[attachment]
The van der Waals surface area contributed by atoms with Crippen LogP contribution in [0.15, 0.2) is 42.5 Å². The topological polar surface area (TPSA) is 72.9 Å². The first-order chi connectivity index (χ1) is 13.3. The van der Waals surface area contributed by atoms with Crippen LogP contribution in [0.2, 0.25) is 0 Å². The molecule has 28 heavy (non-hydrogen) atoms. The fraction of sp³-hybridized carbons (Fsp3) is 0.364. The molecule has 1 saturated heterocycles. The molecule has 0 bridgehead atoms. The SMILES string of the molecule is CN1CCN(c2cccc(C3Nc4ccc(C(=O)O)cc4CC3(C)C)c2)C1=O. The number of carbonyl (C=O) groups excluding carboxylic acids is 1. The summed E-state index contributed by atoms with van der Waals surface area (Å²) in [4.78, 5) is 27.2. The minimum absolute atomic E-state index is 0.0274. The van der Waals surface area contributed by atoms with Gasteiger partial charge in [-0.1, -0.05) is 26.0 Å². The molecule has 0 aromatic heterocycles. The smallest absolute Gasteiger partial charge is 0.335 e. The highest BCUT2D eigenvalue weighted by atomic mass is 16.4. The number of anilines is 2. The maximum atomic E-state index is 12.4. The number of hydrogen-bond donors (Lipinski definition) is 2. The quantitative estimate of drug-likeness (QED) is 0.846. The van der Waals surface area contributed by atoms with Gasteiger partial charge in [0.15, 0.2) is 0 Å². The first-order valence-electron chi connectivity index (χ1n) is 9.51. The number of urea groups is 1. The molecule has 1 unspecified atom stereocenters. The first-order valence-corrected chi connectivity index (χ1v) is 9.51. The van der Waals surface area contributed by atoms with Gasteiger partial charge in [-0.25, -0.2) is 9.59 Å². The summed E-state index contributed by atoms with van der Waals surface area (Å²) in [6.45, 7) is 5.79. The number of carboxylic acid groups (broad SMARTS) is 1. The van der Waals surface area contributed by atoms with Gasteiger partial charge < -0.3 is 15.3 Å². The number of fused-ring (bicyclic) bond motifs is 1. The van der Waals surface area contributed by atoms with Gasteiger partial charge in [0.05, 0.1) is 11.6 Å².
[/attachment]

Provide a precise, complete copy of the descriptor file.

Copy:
The van der Waals surface area contributed by atoms with Crippen LogP contribution in [0.15, 0.2) is 42.5 Å². The topological polar surface area (TPSA) is 72.9 Å². The first-order chi connectivity index (χ1) is 13.3. The van der Waals surface area contributed by atoms with Crippen LogP contribution in [0.2, 0.25) is 0 Å². The molecule has 28 heavy (non-hydrogen) atoms. The fraction of sp³-hybridized carbons (Fsp3) is 0.364. The molecule has 1 saturated heterocycles. The molecule has 0 bridgehead atoms. The SMILES string of the molecule is CN1CCN(c2cccc(C3Nc4ccc(C(=O)O)cc4CC3(C)C)c2)C1=O. The number of carbonyl (C=O) groups excluding carboxylic acids is 1. The summed E-state index contributed by atoms with van der Waals surface area (Å²) in [4.78, 5) is 27.2. The minimum absolute atomic E-state index is 0.0274. The van der Waals surface area contributed by atoms with Gasteiger partial charge in [-0.1, -0.05) is 26.0 Å². The molecule has 0 aromatic heterocycles. The smallest absolute Gasteiger partial charge is 0.335 e. The highest BCUT2D eigenvalue weighted by atomic mass is 16.4. The number of anilines is 2. The maximum atomic E-state index is 12.4. The number of hydrogen-bond donors (Lipinski definition) is 2. The quantitative estimate of drug-likeness (QED) is 0.846. The van der Waals surface area contributed by atoms with Gasteiger partial charge in [0.15, 0.2) is 0 Å². The first-order valence-electron chi connectivity index (χ1n) is 9.51. The number of urea groups is 1. The molecule has 1 unspecified atom stereocenters. The first-order valence-corrected chi connectivity index (χ1v) is 9.51. The van der Waals surface area contributed by atoms with Gasteiger partial charge in [-0.25, -0.2) is 9.59 Å². The summed E-state index contributed by atoms with van der Waals surface area (Å²) in [6.45, 7) is 5.79. The number of carboxylic acid groups (broad SMARTS) is 1. The van der Waals surface area contributed by atoms with Gasteiger partial charge < -0.3 is 15.3 Å². The number of fused-ring (bicyclic) bond motifs is 1. The van der Waals surface area contributed by atoms with Gasteiger partial charge in [0.05, 0.1) is 11.6 Å².